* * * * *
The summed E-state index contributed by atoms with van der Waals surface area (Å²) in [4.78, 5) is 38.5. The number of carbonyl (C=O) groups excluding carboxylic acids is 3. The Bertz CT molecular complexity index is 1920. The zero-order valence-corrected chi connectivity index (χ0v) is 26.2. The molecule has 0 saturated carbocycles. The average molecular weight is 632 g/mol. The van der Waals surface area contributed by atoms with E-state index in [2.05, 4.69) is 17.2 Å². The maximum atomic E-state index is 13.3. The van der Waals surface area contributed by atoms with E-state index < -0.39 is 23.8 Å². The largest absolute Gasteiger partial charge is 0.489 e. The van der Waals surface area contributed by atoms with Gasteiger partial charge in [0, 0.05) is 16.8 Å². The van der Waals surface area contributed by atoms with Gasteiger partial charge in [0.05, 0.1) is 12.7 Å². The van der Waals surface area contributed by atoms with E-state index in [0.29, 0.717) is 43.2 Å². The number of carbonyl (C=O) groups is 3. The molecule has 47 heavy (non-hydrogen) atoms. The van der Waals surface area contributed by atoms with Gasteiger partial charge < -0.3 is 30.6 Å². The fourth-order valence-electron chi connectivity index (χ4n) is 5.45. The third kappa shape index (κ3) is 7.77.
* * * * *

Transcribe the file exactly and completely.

The summed E-state index contributed by atoms with van der Waals surface area (Å²) in [4.78, 5) is 38.5. The number of carbonyl (C=O) groups excluding carboxylic acids is 3. The Bertz CT molecular complexity index is 1920. The zero-order valence-corrected chi connectivity index (χ0v) is 26.2. The molecule has 0 saturated carbocycles. The average molecular weight is 632 g/mol. The van der Waals surface area contributed by atoms with E-state index in [2.05, 4.69) is 17.2 Å². The maximum atomic E-state index is 13.3. The van der Waals surface area contributed by atoms with E-state index < -0.39 is 23.8 Å². The largest absolute Gasteiger partial charge is 0.489 e. The van der Waals surface area contributed by atoms with Gasteiger partial charge in [0, 0.05) is 16.8 Å². The van der Waals surface area contributed by atoms with Gasteiger partial charge in [0.05, 0.1) is 12.7 Å². The van der Waals surface area contributed by atoms with E-state index in [0.29, 0.717) is 43.2 Å². The number of carbonyl (C=O) groups is 3. The molecule has 47 heavy (non-hydrogen) atoms. The van der Waals surface area contributed by atoms with Gasteiger partial charge < -0.3 is 30.6 Å². The fourth-order valence-electron chi connectivity index (χ4n) is 5.45. The third kappa shape index (κ3) is 7.77.